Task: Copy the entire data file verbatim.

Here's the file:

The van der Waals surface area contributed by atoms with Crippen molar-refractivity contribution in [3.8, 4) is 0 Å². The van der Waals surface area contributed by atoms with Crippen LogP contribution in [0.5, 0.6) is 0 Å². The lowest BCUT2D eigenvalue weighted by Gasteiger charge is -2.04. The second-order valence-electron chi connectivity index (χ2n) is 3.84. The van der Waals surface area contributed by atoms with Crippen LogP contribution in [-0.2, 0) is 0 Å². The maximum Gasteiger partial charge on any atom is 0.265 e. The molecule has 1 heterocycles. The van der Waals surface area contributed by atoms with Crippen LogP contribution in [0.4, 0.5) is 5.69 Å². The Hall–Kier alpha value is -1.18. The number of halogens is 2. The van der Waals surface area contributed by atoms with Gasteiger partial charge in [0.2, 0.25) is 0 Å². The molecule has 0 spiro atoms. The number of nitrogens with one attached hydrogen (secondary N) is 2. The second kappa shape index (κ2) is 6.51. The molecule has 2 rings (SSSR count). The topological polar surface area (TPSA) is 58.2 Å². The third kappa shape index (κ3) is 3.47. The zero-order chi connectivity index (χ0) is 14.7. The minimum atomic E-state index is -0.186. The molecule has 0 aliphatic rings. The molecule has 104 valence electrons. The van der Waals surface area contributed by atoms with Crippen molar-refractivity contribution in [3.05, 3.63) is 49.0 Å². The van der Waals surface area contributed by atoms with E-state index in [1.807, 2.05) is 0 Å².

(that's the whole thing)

The van der Waals surface area contributed by atoms with Crippen molar-refractivity contribution in [3.8, 4) is 0 Å². The van der Waals surface area contributed by atoms with Crippen LogP contribution in [0.5, 0.6) is 0 Å². The lowest BCUT2D eigenvalue weighted by Gasteiger charge is -2.04. The second-order valence-electron chi connectivity index (χ2n) is 3.84. The van der Waals surface area contributed by atoms with Crippen LogP contribution in [-0.2, 0) is 0 Å². The maximum Gasteiger partial charge on any atom is 0.265 e. The molecule has 1 heterocycles. The van der Waals surface area contributed by atoms with Crippen LogP contribution in [0.4, 0.5) is 5.69 Å². The Hall–Kier alpha value is -1.18. The number of halogens is 2. The van der Waals surface area contributed by atoms with Gasteiger partial charge in [0.2, 0.25) is 0 Å². The molecule has 0 spiro atoms. The number of nitrogens with one attached hydrogen (secondary N) is 2. The second kappa shape index (κ2) is 6.51. The molecule has 2 rings (SSSR count). The topological polar surface area (TPSA) is 58.2 Å². The third kappa shape index (κ3) is 3.47. The zero-order chi connectivity index (χ0) is 14.7. The minimum atomic E-state index is -0.186. The molecule has 0 aliphatic rings. The molecule has 104 valence electrons. The van der Waals surface area contributed by atoms with Crippen molar-refractivity contribution in [3.05, 3.63) is 49.0 Å². The van der Waals surface area contributed by atoms with E-state index in [1.807, 2.05) is 0 Å².